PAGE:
Automorphisms of the totally ordered group Z^n with lexicographical order

It is easy to see that the totally ordered group Z (the integers) with the natural order has no non-trivial automorphisms. Is this also true for Z^n with the lexicographical order?

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Here's a counterexample: on Z^2, f(x,y)=(x,y+x). More generally, the order-preserving automorphisms of Z^n are exactly the upper triangular matrices with 1s on the diagonal (this should be easy to see by combining Charles's argument with my example in the case n=2, and then the generalization to arbitrary n isn't too hard).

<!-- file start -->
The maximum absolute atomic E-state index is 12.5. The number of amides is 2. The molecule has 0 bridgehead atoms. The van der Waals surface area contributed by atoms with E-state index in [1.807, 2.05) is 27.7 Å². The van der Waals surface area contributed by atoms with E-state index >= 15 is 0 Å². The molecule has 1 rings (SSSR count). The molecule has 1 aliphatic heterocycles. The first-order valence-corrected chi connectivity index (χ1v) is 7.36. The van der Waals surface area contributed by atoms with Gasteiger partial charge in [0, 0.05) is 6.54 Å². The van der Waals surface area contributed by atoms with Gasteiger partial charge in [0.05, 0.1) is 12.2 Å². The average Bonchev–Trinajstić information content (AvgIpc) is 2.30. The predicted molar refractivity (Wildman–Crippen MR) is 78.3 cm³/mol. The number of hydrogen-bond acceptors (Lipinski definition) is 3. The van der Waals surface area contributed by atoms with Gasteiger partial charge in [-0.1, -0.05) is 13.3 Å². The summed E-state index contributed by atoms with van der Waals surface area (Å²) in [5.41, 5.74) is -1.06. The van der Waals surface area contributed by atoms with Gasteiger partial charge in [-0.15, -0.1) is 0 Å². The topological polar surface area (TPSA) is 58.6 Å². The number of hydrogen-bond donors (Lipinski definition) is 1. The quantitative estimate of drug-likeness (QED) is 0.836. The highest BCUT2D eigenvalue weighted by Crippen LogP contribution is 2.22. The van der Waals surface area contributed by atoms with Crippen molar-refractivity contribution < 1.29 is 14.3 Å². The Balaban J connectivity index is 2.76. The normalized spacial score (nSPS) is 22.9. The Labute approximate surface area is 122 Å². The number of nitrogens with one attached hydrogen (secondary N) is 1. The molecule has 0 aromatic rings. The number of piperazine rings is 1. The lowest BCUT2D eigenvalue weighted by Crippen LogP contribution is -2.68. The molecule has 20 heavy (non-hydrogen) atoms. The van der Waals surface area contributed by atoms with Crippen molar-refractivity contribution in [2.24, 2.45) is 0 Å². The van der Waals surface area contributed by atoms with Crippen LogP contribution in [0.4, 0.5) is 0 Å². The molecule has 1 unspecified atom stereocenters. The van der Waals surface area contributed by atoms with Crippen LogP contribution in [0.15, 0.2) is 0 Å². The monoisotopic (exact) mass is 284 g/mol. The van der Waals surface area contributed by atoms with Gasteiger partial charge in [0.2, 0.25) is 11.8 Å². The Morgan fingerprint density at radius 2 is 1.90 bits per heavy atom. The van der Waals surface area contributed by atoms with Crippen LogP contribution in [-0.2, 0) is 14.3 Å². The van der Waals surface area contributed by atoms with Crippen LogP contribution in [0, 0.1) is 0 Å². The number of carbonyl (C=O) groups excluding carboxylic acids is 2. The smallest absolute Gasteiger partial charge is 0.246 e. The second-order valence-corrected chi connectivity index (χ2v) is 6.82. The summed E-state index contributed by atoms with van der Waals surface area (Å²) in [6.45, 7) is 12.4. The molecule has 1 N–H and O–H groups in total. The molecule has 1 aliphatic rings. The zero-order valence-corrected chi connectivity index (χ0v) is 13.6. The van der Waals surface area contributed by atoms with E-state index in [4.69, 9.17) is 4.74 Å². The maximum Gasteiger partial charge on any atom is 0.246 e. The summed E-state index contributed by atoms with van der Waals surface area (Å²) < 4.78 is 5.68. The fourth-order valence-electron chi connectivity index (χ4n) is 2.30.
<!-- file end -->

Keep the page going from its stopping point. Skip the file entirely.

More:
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Thanks, awesome! After Charles' answer I first thought that I was too dumb for the induction step. –  user717 Nov 2 '09 at 14:45
I also want to point out that the lexicographic order on $\mathbb{Z}^n$ has no minimal positive element, that is precisely the reason that the argument given by Eric holds. –  Stines Oct 21 '10 at 21:02